Heathrow Airport disruption marks start of biggest bank holiday rush since 2019
As millions of families begin half-term week, and many others start bank holiday weekend getaways, travel within and deaprting from the UK is looking tumultuous.
The AA has said that 17 million drivers will take to the roads, while British Airways has cancelled 60 more flights to and from London Heathrow.
Even allowing for the cancelled flights, which are due to an IT issue, Friday is expected to be the busiest day for flying from the UK since before the Covid pandemic.
More than 3,000 flight departures are expected, carrying an estimated half-million passengers
By noon on Friday, the number of “on-the-day” cancellations of British Airways short-haul flights to and from Heathrow had increased to 60.
BA grounded multiple departures to and from key holiday destinations, including four flights between Heathrow and Athens and six to and from Nice.
Geneva and Milan also had six cancellations each. Edinburgh passengers have seen a dozen flights to and from Heathrow grounded in the past 24 hours.
BA must buy tickets on rival airlines for disrupted passengers to get them to their destinations on the same day as originally booked, if space is available. But at the start of the half-term week for many schools and the bank holiday weekend, few spare seats are available.
The BA cancellations are not on the scale of the late May bank holiday 2017, when another IT failure led to all the airline’s operations at Heathrow and Gatwick being grounded. But the cost in lost revenue, hotel costs and passenger compensation will run into many millions of pounds.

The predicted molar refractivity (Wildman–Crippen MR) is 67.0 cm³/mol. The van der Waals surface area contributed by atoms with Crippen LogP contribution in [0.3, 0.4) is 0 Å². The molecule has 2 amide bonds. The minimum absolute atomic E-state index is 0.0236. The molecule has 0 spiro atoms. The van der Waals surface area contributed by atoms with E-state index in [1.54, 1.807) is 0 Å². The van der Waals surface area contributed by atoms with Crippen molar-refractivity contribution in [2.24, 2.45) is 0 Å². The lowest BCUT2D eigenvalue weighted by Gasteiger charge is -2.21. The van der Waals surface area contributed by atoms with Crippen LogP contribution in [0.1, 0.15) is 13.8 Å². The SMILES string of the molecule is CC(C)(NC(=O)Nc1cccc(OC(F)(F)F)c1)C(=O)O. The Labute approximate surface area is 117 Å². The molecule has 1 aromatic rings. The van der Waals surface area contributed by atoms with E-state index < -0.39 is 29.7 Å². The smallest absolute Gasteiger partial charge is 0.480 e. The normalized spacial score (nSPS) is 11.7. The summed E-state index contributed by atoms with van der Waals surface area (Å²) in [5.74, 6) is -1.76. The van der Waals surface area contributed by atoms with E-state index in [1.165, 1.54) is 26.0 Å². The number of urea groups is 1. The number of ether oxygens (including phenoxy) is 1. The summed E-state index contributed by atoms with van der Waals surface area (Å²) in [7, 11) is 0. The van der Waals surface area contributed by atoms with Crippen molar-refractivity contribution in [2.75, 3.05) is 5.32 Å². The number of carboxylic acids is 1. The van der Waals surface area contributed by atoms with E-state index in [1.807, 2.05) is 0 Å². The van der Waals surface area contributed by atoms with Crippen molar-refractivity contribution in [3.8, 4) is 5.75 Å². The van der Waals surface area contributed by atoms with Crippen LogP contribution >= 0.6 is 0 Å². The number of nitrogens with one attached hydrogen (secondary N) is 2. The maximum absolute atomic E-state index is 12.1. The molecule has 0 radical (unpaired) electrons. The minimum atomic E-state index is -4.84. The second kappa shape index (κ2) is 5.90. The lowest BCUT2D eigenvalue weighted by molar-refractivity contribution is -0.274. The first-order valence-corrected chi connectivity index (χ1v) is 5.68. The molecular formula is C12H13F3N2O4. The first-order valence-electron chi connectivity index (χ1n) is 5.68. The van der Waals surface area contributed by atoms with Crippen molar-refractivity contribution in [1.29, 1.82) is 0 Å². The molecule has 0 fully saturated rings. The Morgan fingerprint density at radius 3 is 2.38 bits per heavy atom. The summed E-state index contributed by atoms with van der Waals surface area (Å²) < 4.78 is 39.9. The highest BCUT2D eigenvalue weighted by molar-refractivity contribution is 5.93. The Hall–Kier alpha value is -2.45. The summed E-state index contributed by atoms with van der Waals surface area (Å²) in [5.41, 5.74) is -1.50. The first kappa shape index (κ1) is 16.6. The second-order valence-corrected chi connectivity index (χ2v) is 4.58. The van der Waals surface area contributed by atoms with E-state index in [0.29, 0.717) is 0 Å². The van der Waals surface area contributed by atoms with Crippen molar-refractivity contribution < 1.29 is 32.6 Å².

Partly as a result of the British Airways cancellations, day two of a strike by security staff at Terminal 5, BA’s main base, is having little effect.
At other leading airports, journeys are proving smooth – with the main issue at Manchester, Edinburgh and Glasgow being cancellations of BA flights to and from Heathrow.
Staff working at Edinburgh airport have voted strongly in favour of a strike over pay, but no industrial action has yet been called.
The Unite union clearly expects the airport bosses to come back with an improved offer – but warns of “travel chaos” in the summer if a walk-out goes ahead. The airport says it has already made a “fair and generous” pay proposal.
At Dover, where the first weekend of the Easter school holidays was marked by long delays for coaches travelling to France, contingency plans appear to be working. Coaches are being marshalled away from the main port, but once they reach the French border checks processing is swift.
The port says that private cars are facing a wait of an hour for passport checks. After Brexit a hard EU border was imposed in the port, with all British travellers required to have their passport inspected and stamped.
Truck traffic is being controlled to limit delays for tourists.
With fine weather predicted, the RAC is telling motorists to prepare for “the busiest late May bank holiday since 2019”.
According to the traffic analyst Inrix, there could be severe delays on key routes.
- On Friday, the busiest times are expected to be 11am-2pm, with the M5 between Bristol and Taunton likely to see particularly heavy traffic.
- On Saturday, Sunday and bank holiday Monday, roads will be busiest between 2pm and 7pm. The M25 will be under pressure, especially anticlockwise from junction 4 to the Dartford Crossing.
- The M6 in Cheshire and Lancashire is predicted to be busy on Sunday afternoon.
The latest round of national rail strikes will blight the second half of the half-term week.
From Wednesday 31 May to Saturday 3 June, train drivers belonging to Aslef and other rail workers belonging to the RMT and working for more than one dozen train operators will walk out again in their long and bitter dispute over pay and working arrangements.
Both unions say strikes could continue through the summer.
Transport for Wales and Scotrail services are unaffected.